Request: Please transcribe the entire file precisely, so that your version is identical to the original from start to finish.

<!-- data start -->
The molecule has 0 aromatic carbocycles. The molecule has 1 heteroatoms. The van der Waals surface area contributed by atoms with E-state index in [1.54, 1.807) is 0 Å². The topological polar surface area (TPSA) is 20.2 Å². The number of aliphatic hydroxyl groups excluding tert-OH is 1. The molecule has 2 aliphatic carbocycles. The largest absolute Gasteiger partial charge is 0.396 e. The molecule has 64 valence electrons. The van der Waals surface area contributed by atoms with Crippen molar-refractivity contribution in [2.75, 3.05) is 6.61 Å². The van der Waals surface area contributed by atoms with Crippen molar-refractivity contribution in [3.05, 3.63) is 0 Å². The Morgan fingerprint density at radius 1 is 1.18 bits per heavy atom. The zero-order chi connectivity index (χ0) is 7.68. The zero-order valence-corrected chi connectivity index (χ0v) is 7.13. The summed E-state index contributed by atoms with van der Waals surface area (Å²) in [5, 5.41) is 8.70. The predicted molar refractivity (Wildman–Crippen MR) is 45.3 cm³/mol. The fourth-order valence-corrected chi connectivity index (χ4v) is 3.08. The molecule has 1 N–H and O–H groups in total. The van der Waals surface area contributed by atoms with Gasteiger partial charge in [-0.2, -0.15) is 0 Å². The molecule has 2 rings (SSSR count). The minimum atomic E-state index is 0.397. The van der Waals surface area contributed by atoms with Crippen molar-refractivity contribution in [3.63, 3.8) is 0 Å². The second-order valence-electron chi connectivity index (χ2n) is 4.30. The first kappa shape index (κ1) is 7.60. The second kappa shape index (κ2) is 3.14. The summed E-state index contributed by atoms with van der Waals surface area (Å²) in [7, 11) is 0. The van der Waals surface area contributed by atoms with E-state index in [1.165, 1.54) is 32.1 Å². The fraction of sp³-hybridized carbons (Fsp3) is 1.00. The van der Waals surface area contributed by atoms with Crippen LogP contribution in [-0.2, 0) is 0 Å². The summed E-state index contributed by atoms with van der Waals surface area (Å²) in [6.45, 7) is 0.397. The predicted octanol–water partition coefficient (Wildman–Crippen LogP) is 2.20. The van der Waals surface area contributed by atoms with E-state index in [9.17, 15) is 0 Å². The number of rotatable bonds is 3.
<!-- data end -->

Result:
The molecule has 0 aromatic carbocycles. The molecule has 1 heteroatoms. The van der Waals surface area contributed by atoms with E-state index in [1.54, 1.807) is 0 Å². The topological polar surface area (TPSA) is 20.2 Å². The number of aliphatic hydroxyl groups excluding tert-OH is 1. The molecule has 2 aliphatic carbocycles. The largest absolute Gasteiger partial charge is 0.396 e. The molecule has 64 valence electrons. The van der Waals surface area contributed by atoms with Crippen molar-refractivity contribution in [2.75, 3.05) is 6.61 Å². The van der Waals surface area contributed by atoms with Crippen molar-refractivity contribution in [3.05, 3.63) is 0 Å². The Morgan fingerprint density at radius 1 is 1.18 bits per heavy atom. The zero-order chi connectivity index (χ0) is 7.68. The zero-order valence-corrected chi connectivity index (χ0v) is 7.13. The summed E-state index contributed by atoms with van der Waals surface area (Å²) in [5, 5.41) is 8.70. The predicted molar refractivity (Wildman–Crippen MR) is 45.3 cm³/mol. The fourth-order valence-corrected chi connectivity index (χ4v) is 3.08. The molecule has 1 N–H and O–H groups in total. The van der Waals surface area contributed by atoms with Gasteiger partial charge in [-0.2, -0.15) is 0 Å². The molecule has 2 rings (SSSR count). The minimum atomic E-state index is 0.397. The van der Waals surface area contributed by atoms with Crippen molar-refractivity contribution in [3.63, 3.8) is 0 Å². The second-order valence-electron chi connectivity index (χ2n) is 4.30. The first kappa shape index (κ1) is 7.60. The second kappa shape index (κ2) is 3.14. The summed E-state index contributed by atoms with van der Waals surface area (Å²) in [7, 11) is 0. The van der Waals surface area contributed by atoms with E-state index in [1.165, 1.54) is 32.1 Å². The fraction of sp³-hybridized carbons (Fsp3) is 1.00. The van der Waals surface area contributed by atoms with Crippen LogP contribution in [-0.2, 0) is 0 Å². The summed E-state index contributed by atoms with van der Waals surface area (Å²) in [6.45, 7) is 0.397. The predicted octanol–water partition coefficient (Wildman–Crippen LogP) is 2.20. The van der Waals surface area contributed by atoms with E-state index in [9.17, 15) is 0 Å². The number of rotatable bonds is 3.